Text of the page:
Protecting the turret was Virgil, firing his weapon, bashing Supermutants who drew close as his mininuke turret roared and explosions rocked the landscape, kicking up dust with their fantastic explosions and putting craters everywhere. Among its targets, the turret landed a hit on the tentacle of the Dunwich. The Dunwich roared beneath its assault, and smashed at the turret. The barricade held, and it took a facefull of mininukes as Virgil shot at it with his hand cannon and screamed defiantly.
The Dunwich bellowed in rage, but it fell backward from the force of the explosions, and another round of mininukes slammed into it, knocking quivering pink flesh free and sending it into the dirt. This, sadly, did not do much to stop the creature.
Angry Supermutants abandoned the rush upon the water plant to attack the barracks and the threat to their heavy hitter, and from within his barricade Virgil fired upon them with his machine gun, still screaming at the top of his lungs. His brown hair was wild in the wind, his mouth open and fierce, his face smeared in dirt and grime. Supermutants fell before him as mininukes continued to streak past him and buffet the Dunwich in its large, pustulous face.
The first bullet to enter went through his waist, and Decanus knew that it had sealed Virgil’s fate. Virgil fell to his knees on pain for a moment, looking confused and uncertain for but a split second. In his face Decanus could see him almost pause to consider, doubtless wondering if he should just drop and await his certain death. Instead he rose quickly, resuming his scream and firing as he battled the onrushing Supermutants.
The mini-nuke launcher had turned most of the courtyard into craters and mushroom clouds, as Virgil’s fire traps roasted most of the Supermutants alive. This was Virgil’s hour, as he and his traps waged war upon the ugliest enemy mankind had faced since the bombs fell. More bullets entered him, but he fired on, carried on, even as he became slick with his own blood. The Dunwich itself, burned by fire and reeling from the bombs, staggered forward with murder in its shifting, yellow eyes, towards the architect of its pain.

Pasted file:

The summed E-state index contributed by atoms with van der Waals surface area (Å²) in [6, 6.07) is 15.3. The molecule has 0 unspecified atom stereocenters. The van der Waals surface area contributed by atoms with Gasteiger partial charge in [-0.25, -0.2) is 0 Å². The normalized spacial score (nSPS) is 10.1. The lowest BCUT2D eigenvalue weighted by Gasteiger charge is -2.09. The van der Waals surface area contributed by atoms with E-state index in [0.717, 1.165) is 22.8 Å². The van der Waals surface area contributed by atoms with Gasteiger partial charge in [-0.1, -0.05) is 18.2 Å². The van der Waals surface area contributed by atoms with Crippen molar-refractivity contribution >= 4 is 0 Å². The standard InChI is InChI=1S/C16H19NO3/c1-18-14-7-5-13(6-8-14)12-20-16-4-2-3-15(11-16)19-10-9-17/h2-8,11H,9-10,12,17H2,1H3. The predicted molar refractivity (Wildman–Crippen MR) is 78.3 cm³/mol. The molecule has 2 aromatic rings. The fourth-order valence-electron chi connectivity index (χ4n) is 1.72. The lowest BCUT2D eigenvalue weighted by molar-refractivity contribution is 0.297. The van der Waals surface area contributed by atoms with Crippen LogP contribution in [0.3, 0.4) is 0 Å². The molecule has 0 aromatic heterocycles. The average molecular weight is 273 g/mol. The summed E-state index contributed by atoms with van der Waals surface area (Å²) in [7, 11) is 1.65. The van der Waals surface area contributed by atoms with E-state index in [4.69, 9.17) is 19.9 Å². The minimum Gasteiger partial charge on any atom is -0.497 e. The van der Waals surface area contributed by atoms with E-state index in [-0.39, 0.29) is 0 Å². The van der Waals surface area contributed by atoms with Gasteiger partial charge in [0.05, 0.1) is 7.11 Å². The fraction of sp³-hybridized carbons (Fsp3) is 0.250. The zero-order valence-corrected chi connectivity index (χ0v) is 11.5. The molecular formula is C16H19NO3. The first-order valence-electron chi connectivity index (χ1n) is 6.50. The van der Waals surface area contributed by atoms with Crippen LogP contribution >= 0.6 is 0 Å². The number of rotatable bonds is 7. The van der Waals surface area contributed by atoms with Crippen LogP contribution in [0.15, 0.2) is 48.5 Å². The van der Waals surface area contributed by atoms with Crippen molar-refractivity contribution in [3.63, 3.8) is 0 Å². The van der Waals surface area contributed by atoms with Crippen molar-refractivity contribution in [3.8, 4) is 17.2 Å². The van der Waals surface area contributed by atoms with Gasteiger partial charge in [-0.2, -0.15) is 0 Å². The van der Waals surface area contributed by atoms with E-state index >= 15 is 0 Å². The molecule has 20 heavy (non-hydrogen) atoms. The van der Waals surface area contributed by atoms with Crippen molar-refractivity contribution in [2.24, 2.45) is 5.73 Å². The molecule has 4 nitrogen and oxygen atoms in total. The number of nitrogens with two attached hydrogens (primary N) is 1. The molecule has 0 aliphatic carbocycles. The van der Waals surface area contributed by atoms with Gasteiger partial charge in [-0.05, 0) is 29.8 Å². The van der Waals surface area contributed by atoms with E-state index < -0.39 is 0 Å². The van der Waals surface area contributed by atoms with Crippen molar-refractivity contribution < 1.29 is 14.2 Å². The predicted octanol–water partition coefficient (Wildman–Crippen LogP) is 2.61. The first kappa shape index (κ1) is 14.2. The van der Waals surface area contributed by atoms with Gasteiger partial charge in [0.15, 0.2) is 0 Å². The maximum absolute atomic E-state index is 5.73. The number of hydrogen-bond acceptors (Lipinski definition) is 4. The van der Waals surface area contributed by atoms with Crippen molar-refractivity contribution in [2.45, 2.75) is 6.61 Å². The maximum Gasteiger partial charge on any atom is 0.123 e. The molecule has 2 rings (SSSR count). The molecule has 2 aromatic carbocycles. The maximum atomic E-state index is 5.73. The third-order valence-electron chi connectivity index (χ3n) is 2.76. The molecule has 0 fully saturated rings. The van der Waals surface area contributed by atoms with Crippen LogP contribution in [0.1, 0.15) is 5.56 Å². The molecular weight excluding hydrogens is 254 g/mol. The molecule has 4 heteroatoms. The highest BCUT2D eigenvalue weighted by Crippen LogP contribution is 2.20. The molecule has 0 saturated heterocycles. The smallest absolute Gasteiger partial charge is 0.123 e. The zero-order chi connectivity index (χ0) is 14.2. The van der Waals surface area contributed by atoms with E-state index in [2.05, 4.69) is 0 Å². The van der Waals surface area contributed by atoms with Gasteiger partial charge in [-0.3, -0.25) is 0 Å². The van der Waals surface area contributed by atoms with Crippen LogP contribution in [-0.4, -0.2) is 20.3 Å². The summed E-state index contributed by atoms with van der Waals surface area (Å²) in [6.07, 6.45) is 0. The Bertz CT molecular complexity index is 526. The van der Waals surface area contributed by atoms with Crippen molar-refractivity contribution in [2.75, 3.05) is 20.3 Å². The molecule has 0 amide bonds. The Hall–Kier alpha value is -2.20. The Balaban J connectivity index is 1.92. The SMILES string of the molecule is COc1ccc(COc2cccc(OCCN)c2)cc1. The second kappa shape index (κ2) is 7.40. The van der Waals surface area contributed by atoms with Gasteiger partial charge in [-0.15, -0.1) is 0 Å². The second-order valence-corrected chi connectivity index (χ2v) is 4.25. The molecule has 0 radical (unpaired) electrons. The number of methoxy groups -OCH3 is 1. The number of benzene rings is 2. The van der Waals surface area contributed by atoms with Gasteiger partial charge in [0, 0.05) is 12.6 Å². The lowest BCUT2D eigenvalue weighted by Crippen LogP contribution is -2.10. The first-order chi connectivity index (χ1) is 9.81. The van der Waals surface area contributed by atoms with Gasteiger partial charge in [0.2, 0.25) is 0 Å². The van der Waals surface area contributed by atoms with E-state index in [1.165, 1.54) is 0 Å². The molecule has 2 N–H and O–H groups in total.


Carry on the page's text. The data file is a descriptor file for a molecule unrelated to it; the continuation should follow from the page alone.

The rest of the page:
It clasped the side of the barracks and climbed up it, and with a tentacle swipe it shattered both the bars and the turret, and knocked Virgil to the ground with a nauseating crunch. Decanus could see Virgil’s face as the creature loomed over him. There was no fear, no anger. There was peace, and the trace of a smile as he flipped up the detonator’s cap, closed his eyes, and pressed down.
The only thing as loud as the explosion was the screams of the Dunwich as shrapnel and force ripped its body apart. Power armored Dark Warriors and Supermutants collapsed by the force, and fell to the concussion.
Decanus heard Sheila’s anguished cry from the catwalk, saw her face twist in horror, and her mouth form Virgil’s name.
“Virgil!” Pitch yelled. The boy had raced onto the catwalk between the greenhouse and the barracks, and the explosion rocked him as the structure moaned and shuddered. The boy lost his footing, and he plummeted down into the ashen mass below, where the flames had subsided.
“No!” Decanus shouted. He leapt from his high spot, down amidst the burned corpses and staggering Supermutants who rolled and groaned on the ground. He drew his machete and put on his Yao Guai glove. As one Supermutant began to rise, Decanus brought an upward slash across his face with his bear claw, removing most of it and sending the husk back down to the ground.